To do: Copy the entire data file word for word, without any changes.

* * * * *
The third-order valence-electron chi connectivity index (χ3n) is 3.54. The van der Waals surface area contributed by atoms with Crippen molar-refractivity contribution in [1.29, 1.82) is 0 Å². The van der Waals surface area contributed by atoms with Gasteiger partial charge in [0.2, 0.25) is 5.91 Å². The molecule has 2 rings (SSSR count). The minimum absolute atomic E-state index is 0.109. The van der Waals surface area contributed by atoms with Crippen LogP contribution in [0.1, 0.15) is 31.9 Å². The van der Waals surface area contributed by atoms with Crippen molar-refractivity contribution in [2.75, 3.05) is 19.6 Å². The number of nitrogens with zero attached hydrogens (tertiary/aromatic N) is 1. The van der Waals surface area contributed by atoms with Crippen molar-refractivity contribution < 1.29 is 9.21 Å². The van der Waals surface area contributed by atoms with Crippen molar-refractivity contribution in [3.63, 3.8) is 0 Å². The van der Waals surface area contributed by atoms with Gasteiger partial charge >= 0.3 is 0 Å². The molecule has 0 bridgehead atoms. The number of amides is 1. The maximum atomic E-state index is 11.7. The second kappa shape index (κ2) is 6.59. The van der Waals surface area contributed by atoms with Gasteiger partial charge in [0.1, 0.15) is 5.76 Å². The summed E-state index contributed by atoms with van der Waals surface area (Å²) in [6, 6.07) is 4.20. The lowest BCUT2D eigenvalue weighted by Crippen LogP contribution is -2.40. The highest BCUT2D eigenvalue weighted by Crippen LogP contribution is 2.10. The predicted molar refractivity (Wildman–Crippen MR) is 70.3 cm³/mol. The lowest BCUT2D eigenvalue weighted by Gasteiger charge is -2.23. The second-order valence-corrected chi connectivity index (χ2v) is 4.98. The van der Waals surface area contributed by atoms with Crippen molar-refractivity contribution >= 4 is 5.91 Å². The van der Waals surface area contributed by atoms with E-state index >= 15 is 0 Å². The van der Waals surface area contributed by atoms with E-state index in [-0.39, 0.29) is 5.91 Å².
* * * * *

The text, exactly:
The third-order valence-electron chi connectivity index (χ3n) is 3.54. The van der Waals surface area contributed by atoms with Crippen molar-refractivity contribution in [1.29, 1.82) is 0 Å². The van der Waals surface area contributed by atoms with Gasteiger partial charge in [0.2, 0.25) is 5.91 Å². The molecule has 2 rings (SSSR count). The minimum absolute atomic E-state index is 0.109. The van der Waals surface area contributed by atoms with Crippen LogP contribution in [0.1, 0.15) is 31.9 Å². The van der Waals surface area contributed by atoms with Crippen molar-refractivity contribution in [2.75, 3.05) is 19.6 Å². The number of nitrogens with zero attached hydrogens (tertiary/aromatic N) is 1. The van der Waals surface area contributed by atoms with Crippen molar-refractivity contribution < 1.29 is 9.21 Å². The van der Waals surface area contributed by atoms with Crippen molar-refractivity contribution in [3.63, 3.8) is 0 Å². The van der Waals surface area contributed by atoms with Gasteiger partial charge >= 0.3 is 0 Å². The molecule has 0 bridgehead atoms. The number of amides is 1. The maximum atomic E-state index is 11.7. The second kappa shape index (κ2) is 6.59. The van der Waals surface area contributed by atoms with Gasteiger partial charge in [0.1, 0.15) is 5.76 Å². The summed E-state index contributed by atoms with van der Waals surface area (Å²) in [6, 6.07) is 4.20. The lowest BCUT2D eigenvalue weighted by Crippen LogP contribution is -2.40. The highest BCUT2D eigenvalue weighted by Crippen LogP contribution is 2.10. The predicted molar refractivity (Wildman–Crippen MR) is 70.3 cm³/mol. The lowest BCUT2D eigenvalue weighted by Gasteiger charge is -2.23. The second-order valence-corrected chi connectivity index (χ2v) is 4.98. The van der Waals surface area contributed by atoms with Crippen molar-refractivity contribution >= 4 is 5.91 Å². The van der Waals surface area contributed by atoms with E-state index >= 15 is 0 Å². The van der Waals surface area contributed by atoms with E-state index in [-0.39, 0.29) is 5.91 Å².